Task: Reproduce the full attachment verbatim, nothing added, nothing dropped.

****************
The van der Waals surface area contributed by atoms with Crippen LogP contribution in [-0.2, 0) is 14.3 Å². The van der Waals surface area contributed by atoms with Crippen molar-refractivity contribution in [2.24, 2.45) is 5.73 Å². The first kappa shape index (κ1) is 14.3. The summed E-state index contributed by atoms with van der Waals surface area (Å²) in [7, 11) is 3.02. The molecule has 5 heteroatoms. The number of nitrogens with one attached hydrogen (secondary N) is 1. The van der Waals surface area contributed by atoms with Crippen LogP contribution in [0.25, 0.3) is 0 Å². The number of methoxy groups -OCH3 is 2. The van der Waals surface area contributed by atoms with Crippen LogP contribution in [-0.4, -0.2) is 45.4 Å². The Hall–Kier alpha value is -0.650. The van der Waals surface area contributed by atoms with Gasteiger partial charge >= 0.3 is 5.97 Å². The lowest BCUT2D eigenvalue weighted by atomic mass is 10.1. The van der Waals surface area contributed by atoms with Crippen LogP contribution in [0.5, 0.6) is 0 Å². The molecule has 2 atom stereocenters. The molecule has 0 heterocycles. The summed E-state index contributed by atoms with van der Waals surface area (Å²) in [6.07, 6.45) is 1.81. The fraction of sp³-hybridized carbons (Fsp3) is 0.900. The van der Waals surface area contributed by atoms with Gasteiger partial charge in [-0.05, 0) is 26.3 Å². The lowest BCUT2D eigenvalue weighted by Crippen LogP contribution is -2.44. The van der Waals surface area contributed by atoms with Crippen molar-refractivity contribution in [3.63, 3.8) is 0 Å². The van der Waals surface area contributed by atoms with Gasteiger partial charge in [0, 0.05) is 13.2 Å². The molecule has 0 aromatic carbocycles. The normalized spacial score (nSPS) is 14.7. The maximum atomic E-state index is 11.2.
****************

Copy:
The van der Waals surface area contributed by atoms with Crippen LogP contribution in [-0.2, 0) is 14.3 Å². The van der Waals surface area contributed by atoms with Crippen molar-refractivity contribution in [2.24, 2.45) is 5.73 Å². The first kappa shape index (κ1) is 14.3. The summed E-state index contributed by atoms with van der Waals surface area (Å²) in [7, 11) is 3.02. The molecule has 5 heteroatoms. The number of nitrogens with one attached hydrogen (secondary N) is 1. The van der Waals surface area contributed by atoms with Crippen LogP contribution in [0.25, 0.3) is 0 Å². The number of methoxy groups -OCH3 is 2. The van der Waals surface area contributed by atoms with Crippen LogP contribution in [-0.4, -0.2) is 45.4 Å². The Hall–Kier alpha value is -0.650. The van der Waals surface area contributed by atoms with Gasteiger partial charge >= 0.3 is 5.97 Å². The lowest BCUT2D eigenvalue weighted by atomic mass is 10.1. The van der Waals surface area contributed by atoms with Crippen LogP contribution in [0.5, 0.6) is 0 Å². The molecule has 2 atom stereocenters. The molecule has 0 heterocycles. The summed E-state index contributed by atoms with van der Waals surface area (Å²) in [6.07, 6.45) is 1.81. The fraction of sp³-hybridized carbons (Fsp3) is 0.900. The van der Waals surface area contributed by atoms with Gasteiger partial charge in [-0.05, 0) is 26.3 Å². The lowest BCUT2D eigenvalue weighted by Crippen LogP contribution is -2.44. The van der Waals surface area contributed by atoms with Crippen molar-refractivity contribution in [3.63, 3.8) is 0 Å². The van der Waals surface area contributed by atoms with Gasteiger partial charge in [0, 0.05) is 13.2 Å². The molecule has 0 aromatic carbocycles. The normalized spacial score (nSPS) is 14.7. The maximum atomic E-state index is 11.2.